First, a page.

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Marital rape removed from country’s laws

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MARITAL rape is no longer acceptable under Solomon Islands laws, the High Court recently ruled in a landmark decision.

The previous law stated that men were given an implied and irrevocable consent to sexual intercourse through the contract of marriage and were allowed to obtain sex by force.

This meant that it was permissible under law for husbands to rape their wives.

But the court has now overturned the law and declared that the notion that wives were subservient to the husband “must be confined to the graves”, a major achievement for gender equality in the justice system and for Solomon Islander women.

The office of the Director of Public Prosecutions submitted the case to the High Court, arguing that the law was dehumanising, unacceptable and contrary to the country’s conversation on ending gender- based violence and its commitment to the Convention on the Elimination of All forms of Violence Against Women which was ratified by the Solomon Island Government in May 2002.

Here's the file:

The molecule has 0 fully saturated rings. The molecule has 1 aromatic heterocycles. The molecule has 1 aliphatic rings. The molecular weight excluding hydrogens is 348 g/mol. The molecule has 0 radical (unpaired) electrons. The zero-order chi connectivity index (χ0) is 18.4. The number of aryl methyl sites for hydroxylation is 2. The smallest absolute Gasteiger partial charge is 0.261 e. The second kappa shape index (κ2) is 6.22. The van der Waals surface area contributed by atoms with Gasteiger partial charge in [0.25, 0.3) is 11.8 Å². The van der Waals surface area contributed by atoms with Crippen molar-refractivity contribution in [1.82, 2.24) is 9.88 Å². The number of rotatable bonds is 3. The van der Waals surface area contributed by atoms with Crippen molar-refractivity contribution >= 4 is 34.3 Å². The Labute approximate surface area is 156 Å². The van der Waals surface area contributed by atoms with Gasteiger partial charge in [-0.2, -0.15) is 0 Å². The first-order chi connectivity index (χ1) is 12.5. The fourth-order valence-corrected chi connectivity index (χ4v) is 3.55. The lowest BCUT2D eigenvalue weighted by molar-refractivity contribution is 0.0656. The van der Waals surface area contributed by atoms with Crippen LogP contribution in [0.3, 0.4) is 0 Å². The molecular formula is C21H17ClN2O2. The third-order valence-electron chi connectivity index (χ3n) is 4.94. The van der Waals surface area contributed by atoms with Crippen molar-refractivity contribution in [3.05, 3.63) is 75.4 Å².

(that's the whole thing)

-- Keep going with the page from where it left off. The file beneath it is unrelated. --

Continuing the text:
This decision has been welcomed by Solomon Islands women leaders and gender advocates as women continue to push for gender equality and the elimination of violence against women and children.

From a recent Family Health survey, the data showed that Solomon Islands experiences one of the highest rates of gender-based violence worldwide with an estimated 64% of women experiencing sexual or physical violence from an intimate partner.

The DPP office has been assisted by RAMSI’s law and justice programme which is managed by AusAID and aims to strengthen the Solomon Islands justice system to ensure all Solomon Islanders, regardless of their background or location, have access to a fair and just legal system.

By Trixie Carter